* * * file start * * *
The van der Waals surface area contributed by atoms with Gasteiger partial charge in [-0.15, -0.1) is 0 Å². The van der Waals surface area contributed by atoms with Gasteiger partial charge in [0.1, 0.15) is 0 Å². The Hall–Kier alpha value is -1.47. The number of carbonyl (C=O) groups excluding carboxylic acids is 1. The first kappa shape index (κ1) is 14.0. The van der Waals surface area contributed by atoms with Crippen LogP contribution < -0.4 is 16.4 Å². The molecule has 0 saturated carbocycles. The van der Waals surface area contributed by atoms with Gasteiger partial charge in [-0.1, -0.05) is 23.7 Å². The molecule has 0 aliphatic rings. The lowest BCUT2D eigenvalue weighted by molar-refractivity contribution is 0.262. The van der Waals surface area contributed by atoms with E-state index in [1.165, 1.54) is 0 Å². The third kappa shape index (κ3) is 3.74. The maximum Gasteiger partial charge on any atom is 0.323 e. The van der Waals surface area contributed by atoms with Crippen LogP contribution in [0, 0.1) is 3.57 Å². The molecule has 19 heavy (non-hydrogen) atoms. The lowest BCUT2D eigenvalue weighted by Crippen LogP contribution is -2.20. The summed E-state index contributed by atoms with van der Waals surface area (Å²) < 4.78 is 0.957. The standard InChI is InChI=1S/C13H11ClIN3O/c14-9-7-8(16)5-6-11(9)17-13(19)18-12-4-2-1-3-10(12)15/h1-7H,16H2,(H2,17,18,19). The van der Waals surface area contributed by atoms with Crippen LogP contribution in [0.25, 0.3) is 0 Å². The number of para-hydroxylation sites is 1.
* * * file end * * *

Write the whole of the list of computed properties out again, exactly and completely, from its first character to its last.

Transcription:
The van der Waals surface area contributed by atoms with Gasteiger partial charge in [-0.15, -0.1) is 0 Å². The van der Waals surface area contributed by atoms with Gasteiger partial charge in [0.1, 0.15) is 0 Å². The Hall–Kier alpha value is -1.47. The number of carbonyl (C=O) groups excluding carboxylic acids is 1. The first kappa shape index (κ1) is 14.0. The van der Waals surface area contributed by atoms with Crippen LogP contribution < -0.4 is 16.4 Å². The molecule has 0 saturated carbocycles. The van der Waals surface area contributed by atoms with Gasteiger partial charge in [-0.1, -0.05) is 23.7 Å². The molecule has 0 aliphatic rings. The lowest BCUT2D eigenvalue weighted by molar-refractivity contribution is 0.262. The van der Waals surface area contributed by atoms with E-state index in [1.165, 1.54) is 0 Å². The third kappa shape index (κ3) is 3.74. The maximum Gasteiger partial charge on any atom is 0.323 e. The van der Waals surface area contributed by atoms with Crippen LogP contribution in [0, 0.1) is 3.57 Å². The molecule has 19 heavy (non-hydrogen) atoms. The lowest BCUT2D eigenvalue weighted by Crippen LogP contribution is -2.20. The summed E-state index contributed by atoms with van der Waals surface area (Å²) < 4.78 is 0.957. The standard InChI is InChI=1S/C13H11ClIN3O/c14-9-7-8(16)5-6-11(9)17-13(19)18-12-4-2-1-3-10(12)15/h1-7H,16H2,(H2,17,18,19). The van der Waals surface area contributed by atoms with Crippen LogP contribution in [0.25, 0.3) is 0 Å². The number of para-hydroxylation sites is 1.